K-12 School Funding Up in Most 2018 Teacher-Protest States, But Still Well Below Decade Ago

by Jeff Bryant

Center on Budget and Policy PrioritiesA new report by the Center on Budget and Policy Priorities finds that teacher strikes work and have led to substantial increases in K-12 school funding in states where strikes occurred "Despite last year’s improvements, however, formula funding remains well below 2008 levels" in Arizona, North Carolina, Oklahoma and West Virginia, states that made the deepest cuts over the last decade. Progress is still short of what's needed and funding mechanisms may be unsustainable.

From the report:

Protests by teachers and others last year helped lead to substantial increases in school funding in Arizona, North Carolina, Oklahoma, and West Virginia, four of the 12 states that had cut school “formula” funding — the primary state revenue source for schools — most deeply over the last decade. Despite last year’s improvements, however, formula funding remains well below 2008 levels in these states. Further, three of these four states boosted school funding using revenue sources that will be difficult to maintain over time, likely making their progress short lived unless they raise revenue in more sustainable ways. Kentucky, another deep-cutting state where teachers protested in 2017, held state formula funding for schools roughly flat last year.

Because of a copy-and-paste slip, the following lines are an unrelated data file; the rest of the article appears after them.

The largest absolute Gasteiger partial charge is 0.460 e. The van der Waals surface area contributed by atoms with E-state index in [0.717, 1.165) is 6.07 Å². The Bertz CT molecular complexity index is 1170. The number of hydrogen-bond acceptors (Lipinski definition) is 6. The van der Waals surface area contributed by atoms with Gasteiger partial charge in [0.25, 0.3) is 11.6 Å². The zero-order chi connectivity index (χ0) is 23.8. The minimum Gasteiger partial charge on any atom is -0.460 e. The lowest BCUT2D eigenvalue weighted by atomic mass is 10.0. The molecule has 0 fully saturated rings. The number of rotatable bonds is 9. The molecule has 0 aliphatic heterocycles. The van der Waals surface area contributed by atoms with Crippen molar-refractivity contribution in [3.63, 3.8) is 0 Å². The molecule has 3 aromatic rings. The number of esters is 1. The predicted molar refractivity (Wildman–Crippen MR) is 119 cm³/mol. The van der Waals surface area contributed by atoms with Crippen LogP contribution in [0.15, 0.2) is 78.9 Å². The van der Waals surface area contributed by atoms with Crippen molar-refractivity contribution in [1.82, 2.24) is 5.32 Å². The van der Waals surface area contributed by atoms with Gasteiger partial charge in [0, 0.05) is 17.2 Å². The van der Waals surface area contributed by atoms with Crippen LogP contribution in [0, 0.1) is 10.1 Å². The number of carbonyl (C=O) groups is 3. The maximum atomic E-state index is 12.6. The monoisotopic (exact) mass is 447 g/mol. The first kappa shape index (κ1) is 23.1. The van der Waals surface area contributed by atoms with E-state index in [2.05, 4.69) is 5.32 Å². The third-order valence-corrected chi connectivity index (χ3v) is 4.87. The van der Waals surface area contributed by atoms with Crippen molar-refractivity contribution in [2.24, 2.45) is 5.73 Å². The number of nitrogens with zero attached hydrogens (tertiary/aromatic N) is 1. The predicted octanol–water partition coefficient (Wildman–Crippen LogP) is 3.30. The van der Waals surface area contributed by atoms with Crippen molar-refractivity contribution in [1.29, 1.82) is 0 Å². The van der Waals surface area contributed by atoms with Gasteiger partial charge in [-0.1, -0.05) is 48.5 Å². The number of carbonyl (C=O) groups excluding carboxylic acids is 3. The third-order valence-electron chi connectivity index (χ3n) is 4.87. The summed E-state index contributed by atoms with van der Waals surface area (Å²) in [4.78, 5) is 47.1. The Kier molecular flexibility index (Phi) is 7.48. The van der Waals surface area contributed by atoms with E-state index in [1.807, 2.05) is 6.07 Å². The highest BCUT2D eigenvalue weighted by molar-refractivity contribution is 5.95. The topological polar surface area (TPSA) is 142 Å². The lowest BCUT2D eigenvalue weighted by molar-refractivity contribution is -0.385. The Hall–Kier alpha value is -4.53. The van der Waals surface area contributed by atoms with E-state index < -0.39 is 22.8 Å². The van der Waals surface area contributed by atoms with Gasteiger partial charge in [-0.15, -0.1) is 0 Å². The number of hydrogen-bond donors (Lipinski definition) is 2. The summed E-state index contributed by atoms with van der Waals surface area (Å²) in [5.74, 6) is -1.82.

Several other deep-cutting states that did not see major teacher protests last year also remain well behind their previous formula funding levels. For instance, per-student formula funding in Texas is now a full 20 percent below 2008 levels adjusted for inflation after lawmakers in that state further cut formula funding last year.

At the same time, more than half of the states have now increased total per-student funding compared to a decade ago. As of 2016, the latest year for which comprehensive data are available, 26 states were providing more total state and local funding per student than before the recession, after adjusting for inflation. Since state and local revenues generally have continued to improve since 2016, the number of states whose school funding finally has recovered from the Great Recession has likely continued to grow.

Further, some states have made new investments that research suggests are likely to boost student outcomes, an approach that likely will strengthen those state economies over time relative to their neighbors. States where funding remains depressed may fall behind their peers unless they raise sustainable additional revenue and invest it wisely in their schools.

Read the full report here.

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